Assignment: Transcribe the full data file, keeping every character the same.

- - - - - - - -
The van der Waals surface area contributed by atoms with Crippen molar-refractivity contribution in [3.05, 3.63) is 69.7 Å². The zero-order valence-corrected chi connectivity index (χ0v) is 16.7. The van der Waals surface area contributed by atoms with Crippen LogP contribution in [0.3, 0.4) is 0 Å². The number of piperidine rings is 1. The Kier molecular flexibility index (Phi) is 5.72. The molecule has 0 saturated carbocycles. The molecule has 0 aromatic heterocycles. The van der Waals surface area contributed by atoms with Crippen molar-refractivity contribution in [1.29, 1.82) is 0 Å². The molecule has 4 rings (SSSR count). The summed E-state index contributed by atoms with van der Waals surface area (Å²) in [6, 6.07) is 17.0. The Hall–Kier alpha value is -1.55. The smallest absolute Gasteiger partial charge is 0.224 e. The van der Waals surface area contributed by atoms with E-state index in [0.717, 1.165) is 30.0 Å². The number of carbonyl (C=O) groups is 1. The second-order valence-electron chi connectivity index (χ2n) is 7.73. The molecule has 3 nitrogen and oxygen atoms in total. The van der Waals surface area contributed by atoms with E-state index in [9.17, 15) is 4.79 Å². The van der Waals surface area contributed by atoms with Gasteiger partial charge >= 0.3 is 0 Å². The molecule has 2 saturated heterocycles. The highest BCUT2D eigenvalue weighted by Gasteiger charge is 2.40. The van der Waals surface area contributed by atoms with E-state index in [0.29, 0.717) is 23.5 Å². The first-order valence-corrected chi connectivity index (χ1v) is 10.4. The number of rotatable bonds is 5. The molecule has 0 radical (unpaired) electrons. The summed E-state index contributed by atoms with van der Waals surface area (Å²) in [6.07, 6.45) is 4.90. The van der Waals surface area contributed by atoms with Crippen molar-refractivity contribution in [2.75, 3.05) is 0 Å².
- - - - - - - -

The van der Waals surface area contributed by atoms with Crippen molar-refractivity contribution in [3.05, 3.63) is 69.7 Å². The zero-order valence-corrected chi connectivity index (χ0v) is 16.7. The van der Waals surface area contributed by atoms with Crippen LogP contribution in [0.3, 0.4) is 0 Å². The number of piperidine rings is 1. The Kier molecular flexibility index (Phi) is 5.72. The molecule has 0 saturated carbocycles. The molecule has 0 aromatic heterocycles. The van der Waals surface area contributed by atoms with Crippen molar-refractivity contribution in [1.29, 1.82) is 0 Å². The molecule has 4 rings (SSSR count). The summed E-state index contributed by atoms with van der Waals surface area (Å²) in [6, 6.07) is 17.0. The Hall–Kier alpha value is -1.55. The smallest absolute Gasteiger partial charge is 0.224 e. The van der Waals surface area contributed by atoms with E-state index in [0.717, 1.165) is 30.0 Å². The number of carbonyl (C=O) groups is 1. The second-order valence-electron chi connectivity index (χ2n) is 7.73. The molecule has 3 nitrogen and oxygen atoms in total. The van der Waals surface area contributed by atoms with E-state index in [9.17, 15) is 4.79 Å². The van der Waals surface area contributed by atoms with Gasteiger partial charge >= 0.3 is 0 Å². The molecule has 2 saturated heterocycles. The highest BCUT2D eigenvalue weighted by Gasteiger charge is 2.40. The van der Waals surface area contributed by atoms with E-state index in [0.29, 0.717) is 23.5 Å². The first-order valence-corrected chi connectivity index (χ1v) is 10.4. The number of rotatable bonds is 5. The molecule has 0 radical (unpaired) electrons. The summed E-state index contributed by atoms with van der Waals surface area (Å²) in [6.07, 6.45) is 4.90. The van der Waals surface area contributed by atoms with Crippen molar-refractivity contribution in [2.75, 3.05) is 0 Å².